If you’re the one responsible for updating your website then we suggest you run small tests in order to optimise elements that are easier to manage and have less attention on them. By working on improving these metrics through surveys and tests, you can ultimately demonstrate just how important website conversion rate optimisation actually is and very quickly get the rest of your organisation on board too. In addition to this, you could also carry out surveys and identify areas that website conversion rate optimisation could improve. You could also try to record user tests of people that are experiencing issues. By doing this you can demonstrate that running a few tests simply isn’t enough, in order to achieve real gains you need a carefully crafted strategy.
Our Liverpool based web designers explain why website conversion rate optimisation is important
There’s always room for a little improvement – I doesn’t matter how well designed your website is or how many visitors that you have converting into users, there is always room for improvement. It’s highly likely that you could make your website conversion process a lot easier for them and as a result, lead to far superior results for you.
Paid advertising can cost a lot and is getting more competitive – simply spending more on that alone isn’t always the answer to your prayers. This is especially so if there are a few bumps in your conversion funnel that you need to take care of. Website conversion rate optimisation simply works with what you have in order to help you find and address those problems to begin with. By focusing on conversion rate optimisation, you aren’t necessarily spending more money on getting more visitors to your website, you’re simply doing a much better job of ensuring you convert them once they get there. Website conversion rate optimisation will help to increase the returns on your investments you’ve already made and will convert a much higher percentage of your current visitors. This is much more cost-effective approach.
Website conversion rate optimisation can mean getting more of the right customers – it’s not about converting just any old person. You need to find the right people who like your product and will then tell everyone they know just how great it is, thus helping your marketing efforts.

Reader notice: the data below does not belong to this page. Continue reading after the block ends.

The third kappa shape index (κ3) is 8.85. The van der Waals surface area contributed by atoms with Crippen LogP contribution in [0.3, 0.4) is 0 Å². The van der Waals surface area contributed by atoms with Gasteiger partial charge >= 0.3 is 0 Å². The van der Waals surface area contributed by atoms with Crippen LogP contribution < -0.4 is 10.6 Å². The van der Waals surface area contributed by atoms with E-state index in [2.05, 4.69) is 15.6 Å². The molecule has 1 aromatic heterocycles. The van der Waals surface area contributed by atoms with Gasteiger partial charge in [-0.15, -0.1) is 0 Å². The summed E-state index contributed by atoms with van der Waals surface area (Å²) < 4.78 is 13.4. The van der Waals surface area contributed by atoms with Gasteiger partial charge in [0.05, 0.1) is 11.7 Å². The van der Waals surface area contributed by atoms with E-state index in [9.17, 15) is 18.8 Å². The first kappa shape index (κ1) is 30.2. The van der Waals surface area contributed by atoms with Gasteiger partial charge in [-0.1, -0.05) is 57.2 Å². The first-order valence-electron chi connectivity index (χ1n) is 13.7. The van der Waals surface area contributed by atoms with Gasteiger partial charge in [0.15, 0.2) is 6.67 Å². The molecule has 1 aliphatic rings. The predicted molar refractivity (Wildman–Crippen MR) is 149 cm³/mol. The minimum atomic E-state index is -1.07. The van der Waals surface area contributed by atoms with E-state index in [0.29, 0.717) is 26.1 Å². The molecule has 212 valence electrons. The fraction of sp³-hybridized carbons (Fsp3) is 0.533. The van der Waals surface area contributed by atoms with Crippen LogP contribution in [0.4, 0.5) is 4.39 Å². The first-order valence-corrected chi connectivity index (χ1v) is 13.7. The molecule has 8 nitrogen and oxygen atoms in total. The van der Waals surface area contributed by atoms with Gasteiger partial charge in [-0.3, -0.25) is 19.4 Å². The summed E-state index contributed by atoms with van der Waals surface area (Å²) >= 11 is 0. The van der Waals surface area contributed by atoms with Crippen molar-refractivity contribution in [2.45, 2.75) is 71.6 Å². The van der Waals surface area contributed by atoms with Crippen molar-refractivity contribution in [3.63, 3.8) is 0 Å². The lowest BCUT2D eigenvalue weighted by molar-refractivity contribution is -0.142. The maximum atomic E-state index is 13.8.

It can greatly lower customer acquisition costs – by doubling your conversion rate, you can essentially halve your cost per acquisition or rather, how much each new customer will cost you. Therefore you’ll no doubt see that website conversion rate optimisation can help maximize your profits; because you aren’t paying more in order to gain these conversions, you’ll find that profit goes straight to you. This means, should you wish to, you have even more money to spend on acquiring more new users. This also means you’ll already know exactly where to spend it too as you’ll have identified which funnels are bringing in best users.
Website conversion rate optimisation can help avoid the limited attention spans of your users – it does so quite simply by giving them exactly what they want much sooner. This means they get what they want, when they want it subsequently stopping them from finding it anywhere else such as on your competitor’s website.
Last but not least, it can mean a winner takes all effect is had – this is very much based on the ‘slight edge’ phenomenon that’s also known as the winner takes all or the winner takes most at least. This encompasses the theory that in order to be successful, all you really need is to be slightly better than your competitors. This means, if you optimise your website in order to better deliver what your users want in a slightly simpler way, or a slightly faster way for example, then they’ll likely go with you over your competitors.
Our website designers in Liverpool can help you to achieve maximum results
Here at Wecan Media, our team of experts can help you achieve the results you need through website conversion rate optimisation along with a number of other expert techniques within our SEO services.We have a number of different plans to suit your website needs, company size and budget. If you’d like to find out more then simply contact our SEO agency in Liverpool today for a free, no obligation consultation where we’ll be happy to explain just what it is we can do to help you achieve online success.